The district is also developing a new standards-based report card. 

Students performed slightly better on the spring 2019 mathematics assessment. 

Northfield’s three, fifth, and seventh-grade students, and students who took Algebra, outperformed the state in the percentage of students scoring a Level 5. 

The district also had students in grades five, six, seventh, and students who took Algebra, had a higher percentage of students scoring a Level 4 than the state average. 

The district had a lower percentage of students scoring a Level 1 in grades three to seven and Algebra and had a lower percentage of students scoring a Level 2 in grades four to eight and Algebra. 

Over the last few years, some math scores were inconsistent. 

Students who are currently in eighth grade, and who were in fourth grade in 2015, saw a 15 percent growth from 2015 to 2018 but saw a large decrease from 2018 to 2019.  In 2019, 14.8 percent of eighth-graders passed and in 2018, 56 percent of seventh-graders passed. 

The district’s current seventh-graders decreased over time, from 62 percent passing in 2017 to 58 percent passing in 2018 to 50 percent passing in 2019. 

The district’s current sixth-graders saw a decrease from 2016 to 2018 but increased two percent from 2018 to 2019. 

Current fourth-grade students’ scores decreased eight percent from 2018 to 2019 and current fifth-graders scores decreased from 63.8 percent passing to 48.9 percent passing from 2017 to 2018 but increased to 55.3 percent passing for 2019. 

Dye said their Algebra scores are always 50 percent higher than the state’s which she said they feel good about. 

For math, the school district continues to use the GoMath program for students in kindergarten to fourth grades and using IXL online practice, working with the Big Ideas program for grades five to seven, continue to offer personal development, they have increased their participation in accelerated math classes and in Algebra, and they are working to develop a standards-based report card, among other strategies.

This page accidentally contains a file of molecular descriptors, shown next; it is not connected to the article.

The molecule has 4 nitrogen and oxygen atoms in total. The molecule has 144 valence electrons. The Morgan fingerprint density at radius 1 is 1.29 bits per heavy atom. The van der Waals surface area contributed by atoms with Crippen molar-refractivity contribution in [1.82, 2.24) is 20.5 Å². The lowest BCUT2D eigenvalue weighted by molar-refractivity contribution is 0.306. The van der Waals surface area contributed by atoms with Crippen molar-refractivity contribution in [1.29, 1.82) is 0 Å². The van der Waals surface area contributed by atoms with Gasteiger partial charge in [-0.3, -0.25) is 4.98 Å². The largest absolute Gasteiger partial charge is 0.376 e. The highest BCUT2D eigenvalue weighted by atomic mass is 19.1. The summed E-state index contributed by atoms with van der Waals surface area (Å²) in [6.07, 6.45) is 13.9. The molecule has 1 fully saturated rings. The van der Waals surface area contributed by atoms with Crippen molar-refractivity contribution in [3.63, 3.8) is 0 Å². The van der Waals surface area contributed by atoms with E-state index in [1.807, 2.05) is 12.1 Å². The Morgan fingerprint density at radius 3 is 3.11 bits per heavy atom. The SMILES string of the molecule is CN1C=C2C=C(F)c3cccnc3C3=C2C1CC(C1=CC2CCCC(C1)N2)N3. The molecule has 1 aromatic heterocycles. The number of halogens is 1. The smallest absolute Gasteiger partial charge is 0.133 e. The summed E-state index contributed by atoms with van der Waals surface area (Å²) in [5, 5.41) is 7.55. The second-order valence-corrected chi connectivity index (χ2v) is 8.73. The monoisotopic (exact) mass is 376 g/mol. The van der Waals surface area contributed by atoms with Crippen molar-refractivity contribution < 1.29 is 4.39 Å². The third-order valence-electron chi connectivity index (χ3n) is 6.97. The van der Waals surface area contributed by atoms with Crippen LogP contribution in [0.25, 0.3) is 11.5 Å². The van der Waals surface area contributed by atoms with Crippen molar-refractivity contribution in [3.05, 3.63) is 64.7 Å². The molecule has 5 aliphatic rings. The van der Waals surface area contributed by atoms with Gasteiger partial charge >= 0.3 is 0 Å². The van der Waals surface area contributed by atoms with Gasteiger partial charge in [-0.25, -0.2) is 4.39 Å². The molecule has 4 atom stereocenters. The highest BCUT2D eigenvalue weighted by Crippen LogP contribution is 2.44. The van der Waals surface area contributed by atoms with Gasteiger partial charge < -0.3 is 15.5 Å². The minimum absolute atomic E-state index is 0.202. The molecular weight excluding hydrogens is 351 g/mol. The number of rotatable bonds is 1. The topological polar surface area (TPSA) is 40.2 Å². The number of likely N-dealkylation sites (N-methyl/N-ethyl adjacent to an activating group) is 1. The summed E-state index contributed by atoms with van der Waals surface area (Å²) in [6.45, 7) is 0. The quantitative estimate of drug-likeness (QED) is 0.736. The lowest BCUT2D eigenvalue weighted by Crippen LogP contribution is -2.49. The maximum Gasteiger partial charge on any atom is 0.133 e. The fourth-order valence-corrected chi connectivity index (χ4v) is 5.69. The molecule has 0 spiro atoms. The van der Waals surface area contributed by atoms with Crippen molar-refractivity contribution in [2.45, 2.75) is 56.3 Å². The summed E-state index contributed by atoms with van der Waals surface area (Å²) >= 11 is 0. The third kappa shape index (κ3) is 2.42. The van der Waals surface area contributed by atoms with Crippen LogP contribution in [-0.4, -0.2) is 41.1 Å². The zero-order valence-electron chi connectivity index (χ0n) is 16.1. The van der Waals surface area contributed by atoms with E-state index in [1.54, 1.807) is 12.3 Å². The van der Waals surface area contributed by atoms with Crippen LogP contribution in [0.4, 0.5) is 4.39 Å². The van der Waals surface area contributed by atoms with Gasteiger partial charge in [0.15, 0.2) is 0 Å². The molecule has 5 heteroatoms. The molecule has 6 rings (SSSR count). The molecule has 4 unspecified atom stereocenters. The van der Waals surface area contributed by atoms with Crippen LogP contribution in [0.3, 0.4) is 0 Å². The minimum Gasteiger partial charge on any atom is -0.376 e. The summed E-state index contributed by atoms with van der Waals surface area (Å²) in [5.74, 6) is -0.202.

Dye said that IXL has a great diagnostic tool that can point out what standards a child needs help with.  

Last year, the district brought in a math coach for the middle school and this year, they brought someone who came into the classroom to do demo lessons for sixth to eighth grades. 

Dye said they are going to bring this coach back. 

“We figured if we go from eight down to K (kindergarten), we’ll be better able to expose our gaps,” she said. 

She also reported on the district’s ACCESS scores, for a test that is given to English language learners. 

The test evaluates listening, speaking, reading, and writing.  This test is given to students every year in the spring. 

Dye said the test data will cause them to look into their practices, look at growth and seek reasons why they are doing well and how they can do better. 

Improvement strategies include differentiating instruction, using data-driven instruction to increase efficiency, using MAP testing and MAP skills to individualize instruction, having common planning time, infusing technology, and providing teachers with professional development. 

She said they are also paying attention to social and emotional learning, as well as differentiating instruction.